Despite taking place aboard a sandminer, the classic serial ‘The Robots of Death’ aptly created a living world rife with conflicting emotions as it discussed Kaldor, and it’s no surprise that that world and its iconic robots have come to feature across various media since. As ‘The Robots of Life’ by Roland Moore opens, medical technician Liv has looked to find gainful employment at a prestigious hospital to put her natural skills to use, but her attention is quickly drawn to an apparent surgical error and the working history that exists between surgeon Arak Varren and his long-time assistant Supervoc 57. Unsurprisingly, a far more complex truth quickly reveals itself as a conglomeration of events has led to an unexpected finding that could threaten the very foundation of Kaldor. Moore paces the mystery and its revelations naturally, and although the play-on title does ultimately hint at where the story is going once all of the pieces are in place, this is still an intriguing start to this series that emphasizes the humanity among the many nuances of this world’s advanced technology. Nicola Walker and Claire Rushbrook instantly showcase an immense chemistry that highlights just how much these two sisters have been through, and the Doctor’s influence on Liv’s outlook on life is sure to continue to influence events as she can only hope that her companion will return for her at the end of the stated year.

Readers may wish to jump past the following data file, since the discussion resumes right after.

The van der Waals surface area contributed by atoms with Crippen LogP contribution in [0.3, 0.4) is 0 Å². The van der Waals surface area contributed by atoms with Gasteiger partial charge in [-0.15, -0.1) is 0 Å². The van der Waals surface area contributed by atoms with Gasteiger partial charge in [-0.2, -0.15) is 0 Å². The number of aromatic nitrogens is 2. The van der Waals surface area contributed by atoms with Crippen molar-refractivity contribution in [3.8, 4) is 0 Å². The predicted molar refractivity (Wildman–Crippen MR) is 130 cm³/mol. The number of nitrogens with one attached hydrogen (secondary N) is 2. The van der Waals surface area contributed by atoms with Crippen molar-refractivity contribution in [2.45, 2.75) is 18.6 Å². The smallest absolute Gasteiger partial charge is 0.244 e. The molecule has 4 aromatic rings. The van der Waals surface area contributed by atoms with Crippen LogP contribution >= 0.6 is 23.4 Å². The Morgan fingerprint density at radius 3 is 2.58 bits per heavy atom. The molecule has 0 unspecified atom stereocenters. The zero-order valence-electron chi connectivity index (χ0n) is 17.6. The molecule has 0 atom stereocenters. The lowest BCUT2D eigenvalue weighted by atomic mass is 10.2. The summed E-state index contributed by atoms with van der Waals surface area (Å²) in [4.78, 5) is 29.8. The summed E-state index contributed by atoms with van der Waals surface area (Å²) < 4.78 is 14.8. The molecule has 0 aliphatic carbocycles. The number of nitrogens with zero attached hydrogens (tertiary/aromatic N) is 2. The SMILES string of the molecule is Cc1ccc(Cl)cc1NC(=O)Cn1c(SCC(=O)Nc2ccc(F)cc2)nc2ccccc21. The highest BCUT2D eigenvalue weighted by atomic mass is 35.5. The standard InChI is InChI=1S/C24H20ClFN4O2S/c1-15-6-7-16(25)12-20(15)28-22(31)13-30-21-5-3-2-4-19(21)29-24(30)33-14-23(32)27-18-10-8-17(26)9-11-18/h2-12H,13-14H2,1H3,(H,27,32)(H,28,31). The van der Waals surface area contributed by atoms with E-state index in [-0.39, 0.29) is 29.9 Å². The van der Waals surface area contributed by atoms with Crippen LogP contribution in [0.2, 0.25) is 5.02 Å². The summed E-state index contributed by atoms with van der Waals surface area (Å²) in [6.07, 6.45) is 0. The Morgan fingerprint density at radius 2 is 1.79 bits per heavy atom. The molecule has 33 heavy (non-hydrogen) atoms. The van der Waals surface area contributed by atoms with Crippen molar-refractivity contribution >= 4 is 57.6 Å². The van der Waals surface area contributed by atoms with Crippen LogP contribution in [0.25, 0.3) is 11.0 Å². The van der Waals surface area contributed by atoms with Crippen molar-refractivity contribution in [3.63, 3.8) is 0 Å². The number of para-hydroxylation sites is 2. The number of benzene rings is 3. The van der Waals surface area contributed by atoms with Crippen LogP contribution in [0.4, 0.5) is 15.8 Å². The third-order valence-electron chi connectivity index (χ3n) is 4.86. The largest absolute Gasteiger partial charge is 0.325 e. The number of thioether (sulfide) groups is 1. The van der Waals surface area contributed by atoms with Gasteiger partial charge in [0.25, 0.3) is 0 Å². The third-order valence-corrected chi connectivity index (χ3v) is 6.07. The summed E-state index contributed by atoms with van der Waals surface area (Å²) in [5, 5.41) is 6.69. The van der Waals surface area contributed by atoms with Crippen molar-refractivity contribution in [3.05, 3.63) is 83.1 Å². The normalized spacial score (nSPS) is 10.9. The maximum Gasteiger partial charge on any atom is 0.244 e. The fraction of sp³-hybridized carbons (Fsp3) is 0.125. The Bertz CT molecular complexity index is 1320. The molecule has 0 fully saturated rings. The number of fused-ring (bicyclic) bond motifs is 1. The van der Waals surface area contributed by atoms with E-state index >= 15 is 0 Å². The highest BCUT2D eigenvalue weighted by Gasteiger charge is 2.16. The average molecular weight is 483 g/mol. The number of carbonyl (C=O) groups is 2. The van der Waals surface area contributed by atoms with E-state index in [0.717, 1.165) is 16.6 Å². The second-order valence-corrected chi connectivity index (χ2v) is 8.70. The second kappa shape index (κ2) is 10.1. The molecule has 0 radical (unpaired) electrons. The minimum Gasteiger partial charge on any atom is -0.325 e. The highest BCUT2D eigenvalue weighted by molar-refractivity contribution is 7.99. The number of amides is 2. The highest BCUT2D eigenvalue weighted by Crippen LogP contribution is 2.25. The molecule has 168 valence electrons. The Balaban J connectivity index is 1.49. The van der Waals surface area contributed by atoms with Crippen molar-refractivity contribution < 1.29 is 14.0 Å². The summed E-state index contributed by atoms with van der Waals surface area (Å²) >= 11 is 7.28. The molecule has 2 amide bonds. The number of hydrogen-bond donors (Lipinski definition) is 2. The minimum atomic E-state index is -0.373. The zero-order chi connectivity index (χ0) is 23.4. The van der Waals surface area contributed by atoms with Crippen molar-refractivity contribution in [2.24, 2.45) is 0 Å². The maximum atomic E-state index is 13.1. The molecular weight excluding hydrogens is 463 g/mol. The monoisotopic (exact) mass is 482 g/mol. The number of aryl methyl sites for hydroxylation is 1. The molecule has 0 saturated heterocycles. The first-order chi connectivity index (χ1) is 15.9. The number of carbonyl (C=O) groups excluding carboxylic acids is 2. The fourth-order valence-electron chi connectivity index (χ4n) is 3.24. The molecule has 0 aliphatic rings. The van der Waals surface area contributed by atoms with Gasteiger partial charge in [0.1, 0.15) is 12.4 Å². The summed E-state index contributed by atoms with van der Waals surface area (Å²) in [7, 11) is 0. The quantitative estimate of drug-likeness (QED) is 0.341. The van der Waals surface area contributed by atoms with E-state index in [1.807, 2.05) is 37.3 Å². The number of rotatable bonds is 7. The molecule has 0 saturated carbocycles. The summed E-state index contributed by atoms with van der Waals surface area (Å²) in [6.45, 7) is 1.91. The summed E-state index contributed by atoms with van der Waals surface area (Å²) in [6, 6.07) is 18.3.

Robert Whitelock pens the second instalment, ‘The Sentient,’ introducing the artificial Vissey that the Company that has helped Kaldor’s people for so long has marketed as the perfect daughter that anyone could ever want. Without question, actress Venice Van Someren is the star of this story, bringing a childlike naivety and ravenous desire to learn to this hybrid of cloning and artificial intelligence that puts a lesser-seen spin on the traditional exploration of the potential pitfalls and horrors of this ethically fraught scientific avenue. Vissey accumulates and processes all information available to her with emotionless logic as her guiding force, and the conclusions she draws from Kaldor’s history and the steps she sees necessary to follow in society’s footsteps to become the best are staggeringly horrifying while providing a swift condemnation of humanity and the decisions and arbitrary markers of success that so often guide its individuals and groups. Van Someren easily shifts from concern and innocence to threatening and dangerous, and this heightened look at where society has been and where it could go provides a fitting plot upon which to further develop Kaldor on an all too relatable level. With strong performances and direction once more as Liv and Tula are again thrust into an unexpected threat against their home, The Robots appears to have hit the ground running even if this second title continues the trend of giving away its key plot component from the start to minimize some of the inherent mystery that may otherwise be present.